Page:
In addition to time, computer scientists also worry about the memory or space that a Turing machine uses. Roughly one can measure space as the number of tape squares used by at Turing machine. We would like to talk about space bounds like log n and still be able to read the whole input so we need a slightly different model.
We now allow our Turing machine to have a read-only input tape, one or more work tapes and for a Turing machine computing a function, a write-only output tape. On the input tape the head can move back and forth but it cannot change the values in any cell. On the output tape the head can only move right, writing as it moves. The amount of space a Turing machine uses on input x is the number of cells of the work tape that it uses. We will assume a space bound of at least log n since we need log n bits to describe the location of the the input head pointer.
In real world terms, think of your computer accessing "the internet". You can still reach many pages even though you cannot store the entire internet on your computer.
Any machine that runs in time t(n) clearly also runs in space t(n). If a machine uses space s(n) and it halts then it will halt in time cs(n) for some constant c. Otherwise the machine will repeat a configuration and run forever.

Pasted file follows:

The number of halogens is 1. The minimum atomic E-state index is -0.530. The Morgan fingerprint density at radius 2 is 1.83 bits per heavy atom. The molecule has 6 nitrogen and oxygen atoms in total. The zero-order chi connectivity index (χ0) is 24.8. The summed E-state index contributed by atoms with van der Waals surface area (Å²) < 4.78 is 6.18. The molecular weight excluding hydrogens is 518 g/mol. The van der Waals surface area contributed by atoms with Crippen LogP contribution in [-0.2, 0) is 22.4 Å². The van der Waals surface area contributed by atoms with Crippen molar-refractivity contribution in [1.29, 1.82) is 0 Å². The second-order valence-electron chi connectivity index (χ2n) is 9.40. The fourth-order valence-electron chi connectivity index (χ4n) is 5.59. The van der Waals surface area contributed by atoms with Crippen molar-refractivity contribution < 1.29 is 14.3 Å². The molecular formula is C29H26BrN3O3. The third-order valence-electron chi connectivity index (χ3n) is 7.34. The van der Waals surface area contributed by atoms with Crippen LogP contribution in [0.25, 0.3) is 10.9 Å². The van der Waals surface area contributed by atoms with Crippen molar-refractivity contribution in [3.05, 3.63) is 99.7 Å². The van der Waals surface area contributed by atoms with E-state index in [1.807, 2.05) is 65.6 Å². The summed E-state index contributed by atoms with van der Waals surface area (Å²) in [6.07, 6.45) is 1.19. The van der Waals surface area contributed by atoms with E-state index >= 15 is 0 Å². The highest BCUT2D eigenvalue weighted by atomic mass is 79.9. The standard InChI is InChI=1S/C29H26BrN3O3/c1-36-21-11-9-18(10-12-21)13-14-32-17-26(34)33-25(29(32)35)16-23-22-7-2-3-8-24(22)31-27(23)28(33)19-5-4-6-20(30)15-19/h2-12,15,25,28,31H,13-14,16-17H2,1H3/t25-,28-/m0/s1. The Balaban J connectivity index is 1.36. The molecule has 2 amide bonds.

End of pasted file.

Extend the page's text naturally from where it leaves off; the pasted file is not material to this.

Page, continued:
We define the classes DSPACE(s(n)) as the set of languages that are accepted by Turing machines using at most O(s(n)) space. NSPACE(s(n)) is the same for nondeterministic machine. We will always assume s(n)≥log n and s(n) is an easily computable function.
Common space classes include L=DSPACE(log n), NL=NSPACE(log n), PSPACE=∪kDSPACE(nk) and NPSPACE=∪kNSPACE(nk).
Unlike the P versus NP question, we know quite a bit about the relationship of deterministic versus nondeterministic space through the following two results.
- Savitch's Theorem: NSPACE(s(n))⊆DSPACE(s2(n)). In particular this means NPSPACE = PSPACE.
- Immerman-Szelepcsényi Theorem: If L is in NSPACE(s(n)) then the complement of L is also in NSPACE(s(n)).